Computability theory, as developed most notably by Turing, is a successful mathematical theory of the limits of what can be computed. Perhaps remarkably, it does not significantly involve quantities. Theories similarly light on quantitative analysis have also been provided for important issues in the complexity of computation, such as NP-completeness. However, there remain wide areas of computation, such as the evaluation of probabilities, multivariate integration, and the counting of discrete structures, where the objects to be manipulated are inherently quantitative. In this talk we shall focus on this area, in which computational complexity becomes inseparable from quantitative concerns. We highlight counting problems, in which one seeks to compute the number of discrete objects of a certain kind. The number may be exponentially large compared to the size of the objects allowed, but can be written down as a polynomial number of digits. We shall review recent progress that makes it possible to classify a wide range of such counting problems, both exact and approximate, according to their computational difficulty. This classification is sometimes offered in the strong sense of a dichotomy theorem, which classifies according to difficulty not just a single problem but a whole class. Proofs of such theorems exploit a variety of techniques, including holographic transformations.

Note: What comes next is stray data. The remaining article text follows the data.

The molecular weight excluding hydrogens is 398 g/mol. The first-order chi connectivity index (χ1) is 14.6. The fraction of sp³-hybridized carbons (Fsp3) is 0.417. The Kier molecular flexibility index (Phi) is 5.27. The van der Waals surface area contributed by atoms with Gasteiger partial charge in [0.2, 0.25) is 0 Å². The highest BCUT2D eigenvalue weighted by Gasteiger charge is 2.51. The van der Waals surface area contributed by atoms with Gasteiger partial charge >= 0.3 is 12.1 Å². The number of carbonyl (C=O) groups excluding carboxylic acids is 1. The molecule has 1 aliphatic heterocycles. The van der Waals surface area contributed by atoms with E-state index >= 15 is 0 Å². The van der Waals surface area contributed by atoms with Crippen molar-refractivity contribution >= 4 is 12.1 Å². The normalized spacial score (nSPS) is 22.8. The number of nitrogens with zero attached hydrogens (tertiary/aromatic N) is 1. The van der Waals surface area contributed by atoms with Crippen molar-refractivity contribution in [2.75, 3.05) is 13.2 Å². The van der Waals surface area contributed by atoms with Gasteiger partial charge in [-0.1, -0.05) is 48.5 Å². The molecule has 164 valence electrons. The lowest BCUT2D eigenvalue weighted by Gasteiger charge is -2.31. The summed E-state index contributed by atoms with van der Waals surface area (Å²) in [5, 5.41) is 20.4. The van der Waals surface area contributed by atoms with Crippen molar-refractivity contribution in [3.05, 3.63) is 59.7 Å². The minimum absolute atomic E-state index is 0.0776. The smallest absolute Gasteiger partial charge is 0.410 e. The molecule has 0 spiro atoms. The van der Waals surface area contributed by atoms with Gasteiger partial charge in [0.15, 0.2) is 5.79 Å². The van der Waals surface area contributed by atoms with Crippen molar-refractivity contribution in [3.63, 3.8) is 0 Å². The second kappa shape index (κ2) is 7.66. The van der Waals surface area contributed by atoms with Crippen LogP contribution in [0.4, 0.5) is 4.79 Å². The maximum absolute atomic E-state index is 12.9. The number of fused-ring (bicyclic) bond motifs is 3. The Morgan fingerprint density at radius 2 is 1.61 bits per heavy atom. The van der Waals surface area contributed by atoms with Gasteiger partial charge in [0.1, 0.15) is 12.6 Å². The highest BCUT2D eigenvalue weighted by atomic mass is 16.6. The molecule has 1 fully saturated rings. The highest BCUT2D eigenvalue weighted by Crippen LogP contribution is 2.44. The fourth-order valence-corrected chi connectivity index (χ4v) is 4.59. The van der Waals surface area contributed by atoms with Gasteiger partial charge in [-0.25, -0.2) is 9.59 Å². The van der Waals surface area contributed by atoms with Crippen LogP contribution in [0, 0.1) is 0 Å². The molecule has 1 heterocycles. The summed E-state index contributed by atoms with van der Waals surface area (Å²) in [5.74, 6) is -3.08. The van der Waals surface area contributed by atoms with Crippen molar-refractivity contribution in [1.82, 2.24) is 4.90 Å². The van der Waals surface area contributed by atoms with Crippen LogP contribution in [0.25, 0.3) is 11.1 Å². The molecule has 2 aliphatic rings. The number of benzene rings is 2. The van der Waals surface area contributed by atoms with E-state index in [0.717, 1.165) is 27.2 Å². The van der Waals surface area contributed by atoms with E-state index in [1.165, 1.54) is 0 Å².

Light refreshments will be served before the lecture at 3:30 p.m.